Deputy Inspector James Kobel, who was responsible for overseeing harassment claims within the NYPD as head of the Office of Equal Employment, was fired Wednesday following an investigation that he repeatedly posted racist, homophobic, and misogynistic comments to an anonymous online message board. 

Kobel, who allegedly posted to the forum for law enforcement officers under the moniker “Clouseau,” was first investigated by the City Council’s Oversight and Investigations Division last fall. The NYPD then began its own internal investigation and concluded that Kobel was responsible for the posts, and on Wednesday said that Kobel had been terminated from the force.

The police department released a statement on Kobel’s firing: “The NYPD carried out a thorough investigation of this matter. His misconduct was so egregious and so contradicted the values of this department that ultimate accountability was essential.”

Kobel’s firing was first reported by The New York Times

According to the City Council report released in November, investigators found that Kobel, under the name Clouseau, had described two female police officers of color as "f—cking animals” and a Palestinian-American Muslim lieutenant as a “goat-f**king Palestinian scum bag.”

Posts by Clouseau also denigrated Eric Garner as “a morbidly obese, diabetes havin’, high blood pressure ignorin’, asthma havin’, chicken wing eatin’, grape soda drinkin’, loosie sellin’ fat bastard,” according to the City Council investigation. The racist posts also targeted President Barack Obama, Representative Ilhan Omar, and even Mayor Bill de Blasio’s son, Dante, calling him a “brillohead.”

Before being elected to Congress, Representative Ritchie Torres led the City Council’s report on Kobel’s behavior as Oversight and Investigations Division chair. “I welcome the firing of James Kobel, who reflects a deeper problem that cannot be solved by the firing of one person,” Torres told Gothamist. “The NYPD needs to demonstrate to the public a real commitment to monitoring and rooting out bigotry in its own ranks. Had it not been for the City Council, the bigotry of James Kobel would have never been exposed and he would still be the Equal Employment Commanding Officer for America’s largest police department.”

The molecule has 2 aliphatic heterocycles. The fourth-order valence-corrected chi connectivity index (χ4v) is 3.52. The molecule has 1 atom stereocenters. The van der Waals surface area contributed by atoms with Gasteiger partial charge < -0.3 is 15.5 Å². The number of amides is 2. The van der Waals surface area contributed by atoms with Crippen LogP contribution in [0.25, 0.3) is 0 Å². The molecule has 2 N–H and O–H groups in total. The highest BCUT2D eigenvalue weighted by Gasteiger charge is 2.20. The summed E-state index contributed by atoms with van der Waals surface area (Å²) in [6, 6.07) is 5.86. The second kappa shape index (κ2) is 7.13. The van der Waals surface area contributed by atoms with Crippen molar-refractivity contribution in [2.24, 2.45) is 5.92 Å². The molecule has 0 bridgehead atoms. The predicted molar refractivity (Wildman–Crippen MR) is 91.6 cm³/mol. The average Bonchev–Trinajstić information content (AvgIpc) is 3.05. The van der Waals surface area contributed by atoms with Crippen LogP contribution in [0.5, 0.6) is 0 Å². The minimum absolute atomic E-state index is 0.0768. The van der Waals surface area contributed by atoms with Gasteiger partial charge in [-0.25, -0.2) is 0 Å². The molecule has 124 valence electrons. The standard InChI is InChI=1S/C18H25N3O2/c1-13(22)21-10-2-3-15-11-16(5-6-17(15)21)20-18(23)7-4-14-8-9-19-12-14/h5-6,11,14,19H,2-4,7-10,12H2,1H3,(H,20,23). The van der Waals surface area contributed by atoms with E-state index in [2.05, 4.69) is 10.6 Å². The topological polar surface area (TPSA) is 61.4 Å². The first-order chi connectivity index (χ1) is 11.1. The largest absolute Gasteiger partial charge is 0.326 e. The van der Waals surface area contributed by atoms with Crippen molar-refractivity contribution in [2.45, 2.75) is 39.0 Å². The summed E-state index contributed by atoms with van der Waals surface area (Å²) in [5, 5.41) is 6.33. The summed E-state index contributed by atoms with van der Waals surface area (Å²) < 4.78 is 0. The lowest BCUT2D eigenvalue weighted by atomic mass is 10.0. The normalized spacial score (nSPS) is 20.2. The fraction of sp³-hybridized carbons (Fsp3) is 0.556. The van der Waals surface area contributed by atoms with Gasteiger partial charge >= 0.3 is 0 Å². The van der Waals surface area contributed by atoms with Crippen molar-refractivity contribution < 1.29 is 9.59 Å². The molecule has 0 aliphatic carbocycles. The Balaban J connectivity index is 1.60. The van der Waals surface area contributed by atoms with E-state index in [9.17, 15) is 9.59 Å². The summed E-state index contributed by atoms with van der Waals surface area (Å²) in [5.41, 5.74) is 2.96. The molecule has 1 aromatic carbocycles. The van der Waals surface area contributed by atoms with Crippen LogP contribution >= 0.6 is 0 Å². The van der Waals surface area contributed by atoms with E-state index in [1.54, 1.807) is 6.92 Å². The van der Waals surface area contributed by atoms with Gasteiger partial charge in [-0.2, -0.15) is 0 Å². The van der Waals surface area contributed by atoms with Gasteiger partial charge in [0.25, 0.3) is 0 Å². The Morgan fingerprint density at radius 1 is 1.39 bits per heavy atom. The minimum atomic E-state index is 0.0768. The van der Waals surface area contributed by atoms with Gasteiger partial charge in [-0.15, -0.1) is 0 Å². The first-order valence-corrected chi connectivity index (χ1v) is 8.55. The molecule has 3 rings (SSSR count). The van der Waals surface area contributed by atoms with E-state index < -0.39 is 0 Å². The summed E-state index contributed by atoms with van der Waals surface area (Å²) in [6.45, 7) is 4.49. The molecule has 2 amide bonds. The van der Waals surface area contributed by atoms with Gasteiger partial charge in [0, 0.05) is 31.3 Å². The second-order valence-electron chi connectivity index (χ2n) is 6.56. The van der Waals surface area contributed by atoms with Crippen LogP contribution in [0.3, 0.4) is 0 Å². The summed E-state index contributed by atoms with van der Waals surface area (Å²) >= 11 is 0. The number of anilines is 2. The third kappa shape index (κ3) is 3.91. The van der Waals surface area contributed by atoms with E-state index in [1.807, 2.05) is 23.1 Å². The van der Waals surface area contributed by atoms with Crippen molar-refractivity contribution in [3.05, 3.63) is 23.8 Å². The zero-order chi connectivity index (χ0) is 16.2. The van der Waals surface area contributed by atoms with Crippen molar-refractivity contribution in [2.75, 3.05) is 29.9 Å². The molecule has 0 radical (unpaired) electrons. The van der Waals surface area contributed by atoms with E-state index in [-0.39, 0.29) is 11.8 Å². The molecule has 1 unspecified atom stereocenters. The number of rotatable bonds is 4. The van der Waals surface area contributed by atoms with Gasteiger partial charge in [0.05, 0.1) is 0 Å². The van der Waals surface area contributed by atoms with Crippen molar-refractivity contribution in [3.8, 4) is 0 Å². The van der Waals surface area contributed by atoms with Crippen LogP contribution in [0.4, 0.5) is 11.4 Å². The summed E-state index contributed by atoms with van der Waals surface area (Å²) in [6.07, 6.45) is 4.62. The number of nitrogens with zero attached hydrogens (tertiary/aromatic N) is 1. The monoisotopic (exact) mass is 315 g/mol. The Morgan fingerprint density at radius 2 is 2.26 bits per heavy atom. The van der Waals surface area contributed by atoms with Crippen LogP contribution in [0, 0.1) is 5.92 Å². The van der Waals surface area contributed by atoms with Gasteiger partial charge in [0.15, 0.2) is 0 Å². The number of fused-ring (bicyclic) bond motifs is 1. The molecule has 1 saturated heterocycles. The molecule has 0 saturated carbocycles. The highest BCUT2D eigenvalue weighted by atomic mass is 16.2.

Torres added, “The siege on the Capitol serves as a sobering reminder that white supremacist infiltration into law enforcement is a crisis that cannot be ignored—not here in NYC nor anywhere  in the United States. Policing the police is needed now more than ever.”

Kobel has maintained his innocence, and his union defended him on Wednesday night. 

"Deputy inspector James Kobel served the NYPD faithfully for 28 years, and enjoyed an unblemished record throughout his career,” said Captain Chris Monahan, president of the Captains Endowment Association, in a statement. “Unfortunately, he was already tried and convicted in the court of public opinion — he chose to file for retirement and move on with his life but the Department sought to dismiss him instead."

Last month, pending the NYPD’s internal investigation, police leaders suspended Kobel without pay. Kobel then filed for retirement. Though he was ultimately terminated, Kobel will still receive his pension. According to New York City’s administrative code, police officers who attain at least 20 years of service in the retirement system are entitled to receive the benefits.

Listen to Yasmeen Khan discuss Kobel's firing on WNYC:

According to publicly available data, Kobel was paid $158,693 in salary, plus nearly $20,000 in other pay, in 2018. Two years later, in 2020, his salary was $180,327 with more than $8,500 in additional pay. Pensions for officers with at least 20 years on the job are equivalent to half of the average of their last three years of annual take-home pay and overtime.

Southeast Queens Council Member Adrienne Adams, who chairs the Public Safety Committee, said on Wednesday night that she wants changes to the NYPD's pension policies.

"I am pleased that the firing of former NYPD Deputy Inspector James Kobel has finally come to fruition," Adams said in a statement. "However, the fact that he will still get a full pension due to his 20-year vested status on the force is a true testament of the need for immediate police reform, of which as Chair of the Public Safety Committee I am completely committed to."